Mokaloba de­nies army di­vided over Kamoli

Lesotho Times - - News - Keiso Mohloboli

Bri­gadier ra­manka Mokaloba on Mon­day de­nied claims that last year’s re­moval of Lieu­tenan­tgen­eral Tlali Kamoli as Le­sotho defence Force (LDF) com­man­der, and his re­place­ment by Lt-gen Maa­parankoe Ma­hao, cre­ated di­vi­sions within the mil­i­tary.

Brig Mokaloba, who was tes­ti­fy­ing be­fore the Sadc Com­mis­sion of in­quiry at State Li­brary in Maseru, fur­ther said Lt-gen Ma­hao was never his com­man­der and he would al­ways be loyal to Lt-gen Kamoli.

The Sadc in­quiry is in­ves­ti­gat­ing the fa­tal shoot­ing of Ltgen Ma­hao in June this year by sol­diers who had come to ar­rest him for sus­pected mutiny. The 10-mem­ber probe team, led by Jus­tice Mpa­phi Phumaphi of Botswana, is also prob­ing the le­gal­ity of Lt-gen Kamoli’s sack­ing by then prime min­is­ter Thomas Tha­bane on 29 au­gust 2014, and his im­me­di­ate re­place­ment by Lt-gen Ma­hao.

in ad­di­tion, the com­mis­sion is re­view­ing army in­ves­ti­ga­tions into the al­leged kid­nap­ping of former sol­diers and mur­der of op­po­si­tion party mem­bers by the LDF. The probe team is also look­ing into al­le­ga­tions made by op­po­si­tion par­ties and civic so­ci­ety that Lt-gen Kamoli’s re­in­state­ment in May this year at the ex­pense of Lt-gen Ma­hao, led to di­vi­sions in the mil­i­tary as well as po­lit­i­cal and se­cu­rity in­sta­bil­ity in Le­sotho.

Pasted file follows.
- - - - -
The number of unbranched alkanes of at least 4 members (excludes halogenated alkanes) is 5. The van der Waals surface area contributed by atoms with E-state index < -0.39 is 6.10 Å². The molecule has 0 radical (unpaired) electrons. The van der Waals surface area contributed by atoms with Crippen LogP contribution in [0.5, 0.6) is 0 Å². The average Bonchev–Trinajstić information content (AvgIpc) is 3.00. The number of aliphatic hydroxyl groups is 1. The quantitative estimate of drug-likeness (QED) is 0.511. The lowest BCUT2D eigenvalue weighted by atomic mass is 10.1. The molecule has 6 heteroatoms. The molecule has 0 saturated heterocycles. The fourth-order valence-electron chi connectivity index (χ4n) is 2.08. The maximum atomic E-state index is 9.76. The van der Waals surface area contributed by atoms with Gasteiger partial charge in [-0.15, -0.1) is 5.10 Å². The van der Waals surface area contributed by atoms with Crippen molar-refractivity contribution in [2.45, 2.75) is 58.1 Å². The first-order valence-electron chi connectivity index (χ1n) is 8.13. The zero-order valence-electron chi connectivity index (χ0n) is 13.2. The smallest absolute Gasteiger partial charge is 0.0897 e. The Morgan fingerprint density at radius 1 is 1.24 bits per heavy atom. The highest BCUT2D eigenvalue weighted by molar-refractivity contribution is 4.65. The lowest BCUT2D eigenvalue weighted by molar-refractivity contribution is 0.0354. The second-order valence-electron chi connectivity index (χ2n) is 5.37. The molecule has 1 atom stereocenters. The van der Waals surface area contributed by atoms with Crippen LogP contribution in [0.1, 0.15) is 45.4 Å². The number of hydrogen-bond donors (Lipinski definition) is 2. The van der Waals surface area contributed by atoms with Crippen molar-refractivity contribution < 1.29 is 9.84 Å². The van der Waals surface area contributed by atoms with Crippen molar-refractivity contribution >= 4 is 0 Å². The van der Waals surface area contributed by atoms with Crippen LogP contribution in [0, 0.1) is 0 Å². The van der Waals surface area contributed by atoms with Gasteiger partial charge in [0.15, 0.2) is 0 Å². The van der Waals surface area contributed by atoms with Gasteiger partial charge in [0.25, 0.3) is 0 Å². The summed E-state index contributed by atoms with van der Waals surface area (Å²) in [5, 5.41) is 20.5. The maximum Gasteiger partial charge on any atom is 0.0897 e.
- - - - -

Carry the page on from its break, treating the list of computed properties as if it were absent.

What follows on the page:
“If we look at LDF of­fi­cers at the time, they were still in con­trol. about eight LDF mem­bers de­ployed at State House were called back to the bar­racks but did not com­ply. This means they com­mit­ted a crime, ac­cord­ing to mil­i­tary reg­u­la­tions, but this can­not be called di­vi­sions in the LDF.

“Some of the of­fi­cers, who could have been more than a pla­toon, obeyed the or­der and re­turned.

“The fact that there are dis­agree­ments in the army doesn’t nec­es­sar­ily mean there are di­vi­sions,” Brig Mokaloba said.

ac­cord­ing to Brig Mokaloba, if there were di­vi­sions in the army due to Lt-gen Kamoli’s re­moval, sol­diers could have eas­ily de­serted and taken LDF weapons with them.

“LDF mem­bers were given am­mu­ni­tion, law­fully, by their su­pe­ri­ors and there was no re­port that any of the sol­diers had de­serted with mil­i­tary weapons or ve­hi­cles. all the sol­diers were still abid­ing by or­ders given by the LDF com­man­der.

“if ever there were di­vi­sions in the army, the sol­diers could have de­serted with all the weapons they had been given in dif­fer­ent mil­i­tary bases coun­try­wide. and dur­ing all the dif­fer­ent mil­i­tary meet­ings held, of­fi­cers were at­tend­ing in op­er­a­tional uni­form and i never saw any soldier ab­scond­ing from duty.”